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The IAU system of constants defines a system of astronomical units for length, mass and time, and also includes astronomical constants such as the speed of light and the constant of gravitation which allow transformations between astronomical units and SI units.
Introduction to Astronomy Series
  1. Introduction to Astronomy
  2. The Celestial Sphere - Right Ascension and Declination
  3. What is Angular Size?
  4. What is the Milky Way Galaxy?
  5. The Astronomical Magnitude Scale
  6. Sidereal Time, Civil Time and Solar Time
  7. Equinoxes and Solstices
  8. Parallax, Distance and Parsecs
  9. Luminosity and Flux of Stars
  10. Kepler's Laws of Planetary Motion
  11. What Are Lagrange Points?
  12. Glossary of Astronomy & Photographic Terms
  13. Astronomical Constants - Some Useful Constants for Astronomy

Defining constants

QuantitySymbolValueRelative
uncertainty
Gaussian gravitational constantk0.017,202,098,95 A3/2,S-1/2,D-1defined
Speed of lightc299,792,458 ms-1defined
Mean ratio of the TT second to the TCG second1 - LG1 - 6.969,290,134×10-10defined
Mean ratio of the TCB second to the TDB second1 - LB1 - 1.550,519,767,72×10-8defined

Primary constants

QuantitySymbolValueRelative
uncertainty
Mean ratio of the TCB second to the TCG second1 - LC1 - 1.480,826,867,41×10-81.4×10-9
Light-time for unit distance?A499.004,786,3852 s4.0×10-11
Equatorial radius for Earthae6.378,1366×106m1.6×10-8
Potential of the geoidW06.263,685,60×107m2,s-28.0×10-9
Dynamical form-factor for EarthJ20.001,082,63599.2×10-8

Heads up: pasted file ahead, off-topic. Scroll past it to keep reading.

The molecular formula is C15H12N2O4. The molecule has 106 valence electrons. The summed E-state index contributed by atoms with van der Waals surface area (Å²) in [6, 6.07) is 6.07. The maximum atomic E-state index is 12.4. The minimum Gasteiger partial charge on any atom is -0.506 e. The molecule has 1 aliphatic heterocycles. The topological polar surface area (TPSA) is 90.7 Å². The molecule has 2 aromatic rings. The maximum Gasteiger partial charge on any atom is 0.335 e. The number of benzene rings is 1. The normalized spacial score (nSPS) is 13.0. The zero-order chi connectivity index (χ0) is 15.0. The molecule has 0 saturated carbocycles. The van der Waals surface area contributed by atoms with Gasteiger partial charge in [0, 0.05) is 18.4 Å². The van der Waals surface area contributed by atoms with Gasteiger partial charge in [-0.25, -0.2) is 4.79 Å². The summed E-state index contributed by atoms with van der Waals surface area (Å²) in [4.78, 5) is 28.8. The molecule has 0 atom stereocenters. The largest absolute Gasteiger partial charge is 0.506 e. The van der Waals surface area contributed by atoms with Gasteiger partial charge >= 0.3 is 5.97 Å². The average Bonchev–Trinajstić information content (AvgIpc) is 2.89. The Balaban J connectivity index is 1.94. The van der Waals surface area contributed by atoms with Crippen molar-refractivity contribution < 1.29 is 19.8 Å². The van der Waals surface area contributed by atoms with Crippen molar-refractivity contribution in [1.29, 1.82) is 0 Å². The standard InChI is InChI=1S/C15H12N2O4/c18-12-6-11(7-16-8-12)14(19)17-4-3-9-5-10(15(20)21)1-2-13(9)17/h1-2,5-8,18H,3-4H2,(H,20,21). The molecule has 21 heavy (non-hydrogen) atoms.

Flattening factor for Earth1/ƒ0.003,352,8197
= 1/298.256,42
3.4×10-8
Geocentric gravitational constantGE3.986,004,391×1014m3,s-22.0×10-9
Constant of gravitationG6.673,84×10-11 m3,kg-1,s-21.2×10-4
Ratio of mass of Moon to mass of Earthµ0.012,300,0383
= 1/81.300,56
4.0×10-8
General precession in longitude, per Julian century, at standard epoch 2000Ρ5029.796,195?*
Obliquity of the ecliptic, at standard epoch 2000ε23ε 26' 21.406?*

Derived constants

QuantitySymbolValueRelative
uncertainty
Constant of nutation, at standard epoch 2000N9.205,2331?*
Unit distance = c?AA149,597,870,691 m4.0×10-11
Solar parallax = arcsin(ae/A)p?8.794,1433?1.6×10-8
Constant of aberration, at standard epoch 2000κ20.495,52?
Heliocentric gravitational constant = A3k2/D2GS1.327,2440×1020m3,s-23.8×10-10
Ratio of mass of Sun to mass of Earth = (GS)/(GE)S/E332,946.050,895
Ratio of mass of Sun to mass of (Earth + Moon)(S/E)
(1 + μ)
328,900.561,400
Mass of Sun = (GS)/GS1.9818×1030kg1.0×10-4

System of planetary masses & Ratios of mass of Sun to mass of planet

PlanetRatios of mass
Mercury6,023,600
Venus408,523.71
Earth + Moon328,900.561,400
Mars3,098,708
Jupiter1047.3486
Saturn3497.898
Uranus22,902.98
Neptune19,412.24
Pluto135,200,000

Other constants (outside the formal IAU System)

QuantitySymbolValueRelative
uncertainty
Parsec = A/tan(1")pc3.085,677,581,28×1016 m4.0×10-11
Light-year = 365.25cDly9.460,730,472,5808×1015mdefined
Hubble constantH070.1 km,s-1,Mpc-10.019
Solar luminosityL?3.939×1026 W

= 2.107×10-15S,D-1

variable,

±0.1%

Tutorial Series

This post is part of the series Introduction to Astronomy. Use the links below to advance to the next tutorial in the couse, or go back and see the previous in the tutorial series.

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